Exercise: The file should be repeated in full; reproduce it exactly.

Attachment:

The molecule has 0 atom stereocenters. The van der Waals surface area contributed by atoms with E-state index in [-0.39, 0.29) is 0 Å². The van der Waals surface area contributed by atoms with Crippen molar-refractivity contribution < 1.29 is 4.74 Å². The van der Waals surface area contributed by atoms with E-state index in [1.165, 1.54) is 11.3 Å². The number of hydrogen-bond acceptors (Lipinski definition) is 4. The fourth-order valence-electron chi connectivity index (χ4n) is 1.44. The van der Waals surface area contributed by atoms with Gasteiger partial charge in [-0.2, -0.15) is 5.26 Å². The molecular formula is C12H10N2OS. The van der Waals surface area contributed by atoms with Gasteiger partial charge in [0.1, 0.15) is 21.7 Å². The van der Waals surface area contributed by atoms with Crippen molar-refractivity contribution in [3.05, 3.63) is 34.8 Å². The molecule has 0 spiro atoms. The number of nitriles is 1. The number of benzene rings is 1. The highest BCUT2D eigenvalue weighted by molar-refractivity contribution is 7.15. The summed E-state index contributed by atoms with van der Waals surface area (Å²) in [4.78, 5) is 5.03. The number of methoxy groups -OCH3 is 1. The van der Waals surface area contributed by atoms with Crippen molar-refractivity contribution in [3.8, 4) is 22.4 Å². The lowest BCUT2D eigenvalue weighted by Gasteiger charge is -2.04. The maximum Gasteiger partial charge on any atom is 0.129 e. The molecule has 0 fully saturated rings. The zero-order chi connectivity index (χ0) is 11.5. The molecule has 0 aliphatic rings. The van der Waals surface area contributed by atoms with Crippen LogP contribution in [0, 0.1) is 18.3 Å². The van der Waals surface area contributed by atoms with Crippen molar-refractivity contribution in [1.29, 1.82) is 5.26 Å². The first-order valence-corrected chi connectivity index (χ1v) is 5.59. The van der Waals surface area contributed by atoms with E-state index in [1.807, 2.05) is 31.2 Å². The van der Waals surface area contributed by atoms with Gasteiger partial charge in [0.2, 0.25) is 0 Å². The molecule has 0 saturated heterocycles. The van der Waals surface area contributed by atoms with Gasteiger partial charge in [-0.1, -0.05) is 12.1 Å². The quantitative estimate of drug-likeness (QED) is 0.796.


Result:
The molecule has 0 atom stereocenters. The van der Waals surface area contributed by atoms with E-state index in [-0.39, 0.29) is 0 Å². The van der Waals surface area contributed by atoms with Crippen molar-refractivity contribution < 1.29 is 4.74 Å². The van der Waals surface area contributed by atoms with E-state index in [1.165, 1.54) is 11.3 Å². The number of hydrogen-bond acceptors (Lipinski definition) is 4. The fourth-order valence-electron chi connectivity index (χ4n) is 1.44. The van der Waals surface area contributed by atoms with Gasteiger partial charge in [-0.2, -0.15) is 5.26 Å². The molecular formula is C12H10N2OS. The van der Waals surface area contributed by atoms with Gasteiger partial charge in [0.1, 0.15) is 21.7 Å². The van der Waals surface area contributed by atoms with Crippen molar-refractivity contribution in [3.05, 3.63) is 34.8 Å². The molecule has 0 spiro atoms. The number of nitriles is 1. The number of benzene rings is 1. The highest BCUT2D eigenvalue weighted by molar-refractivity contribution is 7.15. The summed E-state index contributed by atoms with van der Waals surface area (Å²) in [4.78, 5) is 5.03. The number of methoxy groups -OCH3 is 1. The van der Waals surface area contributed by atoms with Crippen molar-refractivity contribution in [3.8, 4) is 22.4 Å². The lowest BCUT2D eigenvalue weighted by Gasteiger charge is -2.04. The maximum Gasteiger partial charge on any atom is 0.129 e. The molecule has 0 fully saturated rings. The zero-order chi connectivity index (χ0) is 11.5. The molecule has 0 aliphatic rings. The van der Waals surface area contributed by atoms with Crippen LogP contribution in [0, 0.1) is 18.3 Å². The van der Waals surface area contributed by atoms with Crippen molar-refractivity contribution in [1.29, 1.82) is 5.26 Å². The first-order valence-corrected chi connectivity index (χ1v) is 5.59. The van der Waals surface area contributed by atoms with E-state index in [1.807, 2.05) is 31.2 Å². The van der Waals surface area contributed by atoms with Gasteiger partial charge in [0.2, 0.25) is 0 Å². The molecule has 0 saturated heterocycles. The van der Waals surface area contributed by atoms with Gasteiger partial charge in [-0.1, -0.05) is 12.1 Å². The quantitative estimate of drug-likeness (QED) is 0.796.